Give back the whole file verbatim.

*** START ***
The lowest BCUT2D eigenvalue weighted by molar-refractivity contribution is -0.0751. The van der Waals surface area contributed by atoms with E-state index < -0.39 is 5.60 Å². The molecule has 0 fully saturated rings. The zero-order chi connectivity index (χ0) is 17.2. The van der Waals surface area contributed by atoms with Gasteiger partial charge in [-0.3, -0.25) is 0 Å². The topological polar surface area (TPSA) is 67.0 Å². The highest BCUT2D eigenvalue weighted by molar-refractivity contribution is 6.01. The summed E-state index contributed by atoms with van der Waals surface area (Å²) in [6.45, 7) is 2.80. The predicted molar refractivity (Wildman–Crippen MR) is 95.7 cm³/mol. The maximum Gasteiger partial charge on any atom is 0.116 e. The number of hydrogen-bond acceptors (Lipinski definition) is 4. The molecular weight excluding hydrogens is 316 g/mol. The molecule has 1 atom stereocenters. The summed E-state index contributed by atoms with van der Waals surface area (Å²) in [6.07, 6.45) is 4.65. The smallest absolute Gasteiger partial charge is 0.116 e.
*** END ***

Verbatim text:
The lowest BCUT2D eigenvalue weighted by molar-refractivity contribution is -0.0751. The van der Waals surface area contributed by atoms with E-state index < -0.39 is 5.60 Å². The molecule has 0 fully saturated rings. The zero-order chi connectivity index (χ0) is 17.2. The van der Waals surface area contributed by atoms with Gasteiger partial charge in [-0.3, -0.25) is 0 Å². The topological polar surface area (TPSA) is 67.0 Å². The highest BCUT2D eigenvalue weighted by molar-refractivity contribution is 6.01. The summed E-state index contributed by atoms with van der Waals surface area (Å²) in [6.45, 7) is 2.80. The predicted molar refractivity (Wildman–Crippen MR) is 95.7 cm³/mol. The maximum Gasteiger partial charge on any atom is 0.116 e. The number of hydrogen-bond acceptors (Lipinski definition) is 4. The molecular weight excluding hydrogens is 316 g/mol. The molecule has 1 atom stereocenters. The summed E-state index contributed by atoms with van der Waals surface area (Å²) in [6.07, 6.45) is 4.65. The smallest absolute Gasteiger partial charge is 0.116 e.